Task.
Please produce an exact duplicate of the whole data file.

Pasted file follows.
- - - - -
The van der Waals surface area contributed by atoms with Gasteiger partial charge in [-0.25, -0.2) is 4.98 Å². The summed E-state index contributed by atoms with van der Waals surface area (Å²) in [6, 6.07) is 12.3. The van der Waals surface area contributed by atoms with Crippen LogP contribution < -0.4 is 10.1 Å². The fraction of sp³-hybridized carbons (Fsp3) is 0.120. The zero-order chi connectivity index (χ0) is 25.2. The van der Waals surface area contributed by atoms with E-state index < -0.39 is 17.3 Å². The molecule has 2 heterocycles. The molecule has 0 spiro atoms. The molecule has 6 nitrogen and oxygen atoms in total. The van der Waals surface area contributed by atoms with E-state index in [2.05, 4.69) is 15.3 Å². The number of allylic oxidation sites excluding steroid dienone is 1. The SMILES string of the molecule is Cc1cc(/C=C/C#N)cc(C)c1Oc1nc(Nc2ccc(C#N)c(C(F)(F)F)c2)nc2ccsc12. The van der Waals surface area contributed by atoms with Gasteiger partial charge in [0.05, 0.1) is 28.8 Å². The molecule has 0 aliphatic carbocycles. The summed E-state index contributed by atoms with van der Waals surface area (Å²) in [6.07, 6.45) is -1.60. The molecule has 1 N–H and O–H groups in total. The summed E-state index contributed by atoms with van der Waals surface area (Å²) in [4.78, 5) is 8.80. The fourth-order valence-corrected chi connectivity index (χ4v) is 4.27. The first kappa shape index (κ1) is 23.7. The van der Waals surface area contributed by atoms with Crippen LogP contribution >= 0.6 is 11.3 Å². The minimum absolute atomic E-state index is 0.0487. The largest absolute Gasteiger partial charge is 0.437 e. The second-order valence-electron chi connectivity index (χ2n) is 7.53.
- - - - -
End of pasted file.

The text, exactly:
The van der Waals surface area contributed by atoms with Gasteiger partial charge in [-0.25, -0.2) is 4.98 Å². The summed E-state index contributed by atoms with van der Waals surface area (Å²) in [6, 6.07) is 12.3. The van der Waals surface area contributed by atoms with Crippen LogP contribution < -0.4 is 10.1 Å². The fraction of sp³-hybridized carbons (Fsp3) is 0.120. The zero-order chi connectivity index (χ0) is 25.2. The van der Waals surface area contributed by atoms with E-state index < -0.39 is 17.3 Å². The molecule has 2 heterocycles. The molecule has 0 spiro atoms. The molecule has 6 nitrogen and oxygen atoms in total. The van der Waals surface area contributed by atoms with E-state index in [2.05, 4.69) is 15.3 Å². The number of allylic oxidation sites excluding steroid dienone is 1. The SMILES string of the molecule is Cc1cc(/C=C/C#N)cc(C)c1Oc1nc(Nc2ccc(C#N)c(C(F)(F)F)c2)nc2ccsc12. The van der Waals surface area contributed by atoms with Gasteiger partial charge in [0.05, 0.1) is 28.8 Å². The molecule has 0 aliphatic carbocycles. The summed E-state index contributed by atoms with van der Waals surface area (Å²) in [6.07, 6.45) is -1.60. The molecule has 1 N–H and O–H groups in total. The summed E-state index contributed by atoms with van der Waals surface area (Å²) in [4.78, 5) is 8.80. The fourth-order valence-corrected chi connectivity index (χ4v) is 4.27. The first kappa shape index (κ1) is 23.7. The van der Waals surface area contributed by atoms with Crippen LogP contribution >= 0.6 is 11.3 Å². The minimum absolute atomic E-state index is 0.0487. The largest absolute Gasteiger partial charge is 0.437 e. The second-order valence-electron chi connectivity index (χ2n) is 7.53.